Theriot worked on both of Don Trahan’s state representative campaigns and ran his own campaign for state representative of District 47 in 1999. (In 2003, redistricting placed Theriot’s Maurice home in District 31). Theriot garnered 41 percent of the vote in a losing effort against incumbent Mickey Frith. A 38-year-old Republican who operates an oilfield supply boat business, Theriot pitches himself as a hard-working small business owner who wants to get critical coastal erosion and road projects on the fast track. “I’ve been in the oil industry all my life, since I graduated high school,” he says. “I don’t have a [college] degree, just a degree in hard knocks and experience.”

Theriot is backed by his ally, Democratic state Sen. Nick Gautreaux of Abbeville. Theriot faces an uphill struggle against Landry, who fell just 33 votes shy of Trahan in last year’s election. Landry impressed voters by outworking the Republican incumbent Trahan, walking the district touting ethics reform and support for gubernatorial candidate Bobby Jindal. She also outraised Trahan nearly two to one, and spent almost $150,000 on the race, including seven months’ worth of TV spots. Since her run last year, Landry has launched her own public relations and lobbying firm, Pelican Strategies. Among other things, she hosted a fund-raiser that brought in upwards of $100,000 for Lafayette state Sen. Mike Michot and managed the re-election campaign for local Judge Phyllis Keaty, whom she previously worked for as a law clerk. Keaty did not face opposition, but Landry still helped her raise just under $100,000.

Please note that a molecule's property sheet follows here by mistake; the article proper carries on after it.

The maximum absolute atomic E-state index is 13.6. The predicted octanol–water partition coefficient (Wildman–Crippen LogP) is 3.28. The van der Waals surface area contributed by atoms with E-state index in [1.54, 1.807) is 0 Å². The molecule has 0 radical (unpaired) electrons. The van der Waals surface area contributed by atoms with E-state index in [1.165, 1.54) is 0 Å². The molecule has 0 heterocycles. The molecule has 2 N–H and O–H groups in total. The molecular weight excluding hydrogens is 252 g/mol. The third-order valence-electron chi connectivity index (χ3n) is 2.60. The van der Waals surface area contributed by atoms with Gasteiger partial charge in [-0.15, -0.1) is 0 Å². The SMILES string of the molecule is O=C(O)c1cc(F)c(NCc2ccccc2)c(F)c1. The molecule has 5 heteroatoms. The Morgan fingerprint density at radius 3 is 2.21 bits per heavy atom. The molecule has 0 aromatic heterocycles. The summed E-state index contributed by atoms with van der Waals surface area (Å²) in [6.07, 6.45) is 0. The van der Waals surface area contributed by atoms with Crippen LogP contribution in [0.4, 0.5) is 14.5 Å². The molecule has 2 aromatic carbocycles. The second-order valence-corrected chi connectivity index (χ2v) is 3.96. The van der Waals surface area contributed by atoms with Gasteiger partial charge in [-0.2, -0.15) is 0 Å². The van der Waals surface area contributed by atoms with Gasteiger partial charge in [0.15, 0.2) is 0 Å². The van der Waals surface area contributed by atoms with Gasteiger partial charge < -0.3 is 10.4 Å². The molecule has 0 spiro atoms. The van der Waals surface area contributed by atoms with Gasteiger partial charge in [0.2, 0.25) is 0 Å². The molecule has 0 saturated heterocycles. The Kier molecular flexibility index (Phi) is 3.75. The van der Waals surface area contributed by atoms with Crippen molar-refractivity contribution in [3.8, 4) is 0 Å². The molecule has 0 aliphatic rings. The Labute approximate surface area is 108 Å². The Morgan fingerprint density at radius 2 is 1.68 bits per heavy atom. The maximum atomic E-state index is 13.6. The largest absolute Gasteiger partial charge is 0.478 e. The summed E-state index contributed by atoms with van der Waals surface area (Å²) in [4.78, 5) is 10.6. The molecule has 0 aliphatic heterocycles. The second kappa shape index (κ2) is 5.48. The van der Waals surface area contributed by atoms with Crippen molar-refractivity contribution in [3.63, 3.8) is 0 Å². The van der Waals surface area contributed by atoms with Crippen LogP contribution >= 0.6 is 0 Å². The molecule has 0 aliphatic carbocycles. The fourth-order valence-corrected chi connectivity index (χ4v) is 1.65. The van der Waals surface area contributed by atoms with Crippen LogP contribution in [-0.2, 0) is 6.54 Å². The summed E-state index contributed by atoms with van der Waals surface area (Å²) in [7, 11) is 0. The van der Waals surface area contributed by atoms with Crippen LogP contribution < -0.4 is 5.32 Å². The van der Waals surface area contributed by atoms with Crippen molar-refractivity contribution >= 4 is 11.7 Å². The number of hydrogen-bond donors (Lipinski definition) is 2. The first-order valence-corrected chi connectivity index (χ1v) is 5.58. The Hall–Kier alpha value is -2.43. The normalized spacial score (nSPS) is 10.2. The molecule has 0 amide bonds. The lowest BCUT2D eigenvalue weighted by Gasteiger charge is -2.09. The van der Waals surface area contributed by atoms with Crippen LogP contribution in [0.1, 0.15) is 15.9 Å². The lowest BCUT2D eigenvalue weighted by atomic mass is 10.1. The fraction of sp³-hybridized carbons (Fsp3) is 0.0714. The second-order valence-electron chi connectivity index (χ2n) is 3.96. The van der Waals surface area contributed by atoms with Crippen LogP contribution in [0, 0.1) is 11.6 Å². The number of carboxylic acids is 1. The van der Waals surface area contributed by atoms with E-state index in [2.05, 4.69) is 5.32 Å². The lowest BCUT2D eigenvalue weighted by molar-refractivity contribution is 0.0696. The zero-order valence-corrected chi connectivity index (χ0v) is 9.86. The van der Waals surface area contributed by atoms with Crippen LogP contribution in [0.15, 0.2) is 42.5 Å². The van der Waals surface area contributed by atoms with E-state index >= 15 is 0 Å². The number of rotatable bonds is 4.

A Lafayette native, who spent years in Washington state, Landry is a divorced single mother with two sons — an experience she hasn’t shied away from in her campaign for public office. “It’s made me a stronger person,” she told The Independent Weekly last year. “Everybody’s had their family troubles and personal difficulties. I think what sets people apart is how you handle it and what you do with that experience. Do you help other people with it or do you brush it under the rug?”

Unlike last year, when she ran as an independent, Landry is entering this year’s race as a Republican. She officially changed her party affiliation at the parish courthouse last week, flanked by high-profile Republican supporters including Michot, state Rep. Page Cortez and city-parish councilmen Keith Patin and Jared Bellard.